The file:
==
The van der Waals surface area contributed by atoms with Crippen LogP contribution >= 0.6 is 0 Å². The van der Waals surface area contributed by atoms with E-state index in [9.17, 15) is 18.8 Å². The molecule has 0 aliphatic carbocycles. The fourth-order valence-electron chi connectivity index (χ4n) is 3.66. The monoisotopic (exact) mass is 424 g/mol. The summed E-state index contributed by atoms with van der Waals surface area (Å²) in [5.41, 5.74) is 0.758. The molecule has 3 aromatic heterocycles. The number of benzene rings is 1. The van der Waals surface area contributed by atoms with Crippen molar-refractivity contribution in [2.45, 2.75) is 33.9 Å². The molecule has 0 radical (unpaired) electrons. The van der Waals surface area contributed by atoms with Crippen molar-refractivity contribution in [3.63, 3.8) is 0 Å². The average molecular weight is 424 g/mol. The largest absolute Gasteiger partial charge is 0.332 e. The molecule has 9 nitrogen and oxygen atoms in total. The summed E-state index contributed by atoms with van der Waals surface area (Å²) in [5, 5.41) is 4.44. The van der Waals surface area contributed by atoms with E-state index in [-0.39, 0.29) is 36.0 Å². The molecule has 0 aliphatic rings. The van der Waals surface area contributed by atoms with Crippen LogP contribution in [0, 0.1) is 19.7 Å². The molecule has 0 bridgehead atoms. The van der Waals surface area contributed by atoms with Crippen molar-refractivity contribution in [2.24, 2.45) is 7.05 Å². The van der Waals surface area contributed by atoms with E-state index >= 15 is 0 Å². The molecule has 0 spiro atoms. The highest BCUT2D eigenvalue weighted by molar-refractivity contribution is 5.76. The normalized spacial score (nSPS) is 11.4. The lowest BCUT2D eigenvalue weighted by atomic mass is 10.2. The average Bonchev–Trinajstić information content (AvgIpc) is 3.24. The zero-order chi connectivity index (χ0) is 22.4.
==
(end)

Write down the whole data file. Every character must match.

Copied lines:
The van der Waals surface area contributed by atoms with Crippen LogP contribution >= 0.6 is 0 Å². The van der Waals surface area contributed by atoms with E-state index in [9.17, 15) is 18.8 Å². The molecule has 0 aliphatic carbocycles. The fourth-order valence-electron chi connectivity index (χ4n) is 3.66. The monoisotopic (exact) mass is 424 g/mol. The summed E-state index contributed by atoms with van der Waals surface area (Å²) in [5.41, 5.74) is 0.758. The molecule has 3 aromatic heterocycles. The number of benzene rings is 1. The van der Waals surface area contributed by atoms with Crippen molar-refractivity contribution in [2.45, 2.75) is 33.9 Å². The molecule has 0 radical (unpaired) electrons. The van der Waals surface area contributed by atoms with Crippen molar-refractivity contribution in [3.63, 3.8) is 0 Å². The average molecular weight is 424 g/mol. The largest absolute Gasteiger partial charge is 0.332 e. The molecule has 9 nitrogen and oxygen atoms in total. The summed E-state index contributed by atoms with van der Waals surface area (Å²) in [5, 5.41) is 4.44. The van der Waals surface area contributed by atoms with E-state index in [-0.39, 0.29) is 36.0 Å². The molecule has 0 aliphatic rings. The van der Waals surface area contributed by atoms with Crippen LogP contribution in [0, 0.1) is 19.7 Å². The molecule has 0 bridgehead atoms. The van der Waals surface area contributed by atoms with Crippen molar-refractivity contribution in [2.24, 2.45) is 7.05 Å². The van der Waals surface area contributed by atoms with E-state index >= 15 is 0 Å². The molecule has 0 spiro atoms. The highest BCUT2D eigenvalue weighted by molar-refractivity contribution is 5.76. The normalized spacial score (nSPS) is 11.4. The lowest BCUT2D eigenvalue weighted by atomic mass is 10.2. The average Bonchev–Trinajstić information content (AvgIpc) is 3.24. The zero-order chi connectivity index (χ0) is 22.4.